Xplore your options

By Jae-Ha Kim and Misha Davenport
Chicago Sun-Times
December 20, 2001

Videogame players in this country spent nearly $8 billion last year on consoles, software and accessories. That figure is expected to increase dramatically with the introduction of Nintendo’s GameCube and Microsoft’s Xbox, which are giving Sony’s year-old PlayStation 2 a run for its money.

While the price tags, which range from $199 for the GameCube to $299 for the Xbox and PS2, may be hefty for parents trying to make their kids’ holiday dreams come true, the platforms aren’t the big moneymakers for companies. That’d be the games.

“I liken the gaming business to the movie business,” says Perrin Kaplan, Nintendo’s vice president of corporate affairs. “People don’t go to see a film because of the theater–they go because of the movie that’s playing. A lot of people will buy a platform depending on which game titles they like best.”

Haven’t decided which platform suits your needs the best? We’ve reviewed some of the hottest games for all three to help solve your dilemma.


“Star Wars: Rogue Leader” (LucasArts) Rated T for teens 13+ (violence) • Highly recommended

If you’re ambivalent about which platform to purchase, “Rogue Leader” will help sway you toward the GameCube. Simply put, this is the best-looking video game I’ve ever seen. The battle sequences are stunning and take place on such locations as Cloud City and Hoth–sites familiar to fans of the film. Rogue Leader is a sequel to Nintendo 64’s Rogue Squadron, but it’s light-years ahead in terms of polish and feel. When the X-Wings and Star Destroyers blast laser fire, you can almost feel the impact. As for the images, they’re perfection. The ships are depicted down to the most minute detail, as are the troops marching below. The load time is almost nonexistent, making it a game that is fast, addictive and fun. —Jae-Ha Kim

“Pikmin” (Nintendo) Rated E for everyone • Highly recommended

This game is all about hunting, gathering and exploring. The main attraction is Olimar, a cute little alien whose spaceship is blindsided by a comet. Crashing on unfamiliar turf, Olimar discovers his ship is missing 30 parts. He finds salvation in a field of creatures who look like feisty carrots. They grow like plants but, when plucked, reveal quasi-human forms. Olimar gets them to do all sorts of things for him–build bridges, blow things up, fight the enemy. In exchange, he does his best to protect them. Once you get over the pimplike relationship between Olimar and the Pikmin, you can’t help but have fun. As the game progresses, you realize that Olimar is pretty good at keeping things in order. He sends his Pikmin off to fight hungry animals that may or may not eat them in retaliation. But when they’re successful in killing the beasts, they Soylent Green them for their own purposes. —Jae-Ha Kim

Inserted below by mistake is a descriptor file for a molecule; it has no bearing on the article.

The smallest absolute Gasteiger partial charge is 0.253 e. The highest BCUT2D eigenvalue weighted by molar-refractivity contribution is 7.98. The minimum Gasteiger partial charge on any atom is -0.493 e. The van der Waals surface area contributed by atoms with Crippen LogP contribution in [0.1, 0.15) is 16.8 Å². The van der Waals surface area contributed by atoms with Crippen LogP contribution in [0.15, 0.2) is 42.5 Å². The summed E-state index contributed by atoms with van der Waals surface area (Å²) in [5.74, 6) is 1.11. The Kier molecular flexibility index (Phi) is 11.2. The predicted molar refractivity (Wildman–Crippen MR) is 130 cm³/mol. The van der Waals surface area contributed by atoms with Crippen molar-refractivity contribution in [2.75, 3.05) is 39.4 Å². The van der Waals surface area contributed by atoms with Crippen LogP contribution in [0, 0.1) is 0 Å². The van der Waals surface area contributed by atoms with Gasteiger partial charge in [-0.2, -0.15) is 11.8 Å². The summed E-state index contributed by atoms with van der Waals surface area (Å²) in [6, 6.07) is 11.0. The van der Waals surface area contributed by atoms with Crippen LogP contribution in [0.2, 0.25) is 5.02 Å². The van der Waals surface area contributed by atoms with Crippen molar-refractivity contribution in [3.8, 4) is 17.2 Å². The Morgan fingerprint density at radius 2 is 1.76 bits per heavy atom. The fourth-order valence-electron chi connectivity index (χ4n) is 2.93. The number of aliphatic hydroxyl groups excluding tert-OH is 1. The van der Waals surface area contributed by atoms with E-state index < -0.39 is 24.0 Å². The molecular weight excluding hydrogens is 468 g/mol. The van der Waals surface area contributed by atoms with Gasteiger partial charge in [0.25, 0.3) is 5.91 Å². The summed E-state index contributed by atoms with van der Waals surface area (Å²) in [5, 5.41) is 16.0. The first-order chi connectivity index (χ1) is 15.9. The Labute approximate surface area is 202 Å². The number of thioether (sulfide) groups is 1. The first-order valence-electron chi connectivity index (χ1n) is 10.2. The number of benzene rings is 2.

“Super Monkey Ball” (Sega) Rated E for everyone • Recommended

The premise: A monkey is stuck in a transparent ball–a Monkey Ball, if you will. Your job is to guide the world in which it lives, but you have no control over what the super simian can do. The Monkey Ball rolls past obstacles, which vary from relatively simple to mind-numbingly impossible. Do your job right and you’ll see your opponents teeter off the stage. The graphics are colorful and pop from the screen. An added bonus is that Super Monkey Ball is geared for gamers who enjoy playing with others. Four may play just as easily as one. Subgames such as Monkey Fight–in which your monkey’s ball is equipped with a fist that lets you whack around your opponents–are a hoot. The soundtrack keeps players pumped for action, but the monkey’s furtive cries are weak and grow old fast. —Jae-Ha Kim


“Monsters, Inc.” (SCEA) Rated E for everyone • Somewhat recommended

Based on the charming animated film of the same name, this game won’t hold the interest of players over the age of 10. The goal is to help Sulley and Mike become Top Scarers. When tots scream, the monsters generate much-needed energy for their world. This worked well in the film, but the characters here are stiff and not particularly well animated. That said, it’s a good game for novices to hone their skills. You basically run into things or jump over them to score points. If you can’t manage this, there’s a monster training program that teaches you how to pounce, break crates and jump. —Jae-Ha Kim

Metal Gear Solid 2: Sons of Liberty (Konami) Rated M for mature (for animated violence and blood) • Highly recommended

Look out evildoers: Cigarette-smoking, mullet-wearing spy Solid Snake is back! A high-tech weapon called Metal Gear Ray is about to be hijacked from a military tanker and it’s up to Snake to infiltrate and carry out a covert operation to prevent the weapon from falling into the wrong hands. Hands down, this is the best game currently available for the Playstation 2. With a stylish, cinematic opening and the intermediate scenes of dialogue dispersed between game play with above-average graphics, MGS2 is an action game, story and movie all rolled up into one. You get the distinct impression while playing that the game is learning from you. From the guard-alerting sneeze I caught from being out in the rain too long to the trail of blood that led guards right to where I was hiding, MGS2 is relentless and unforgiving when showing the consequences to choices made during game play. Yet, its five levels of difficulty ensure that even a novice action player will find hours of enjoyment. Sheer gaming bliss. —Misha Davenport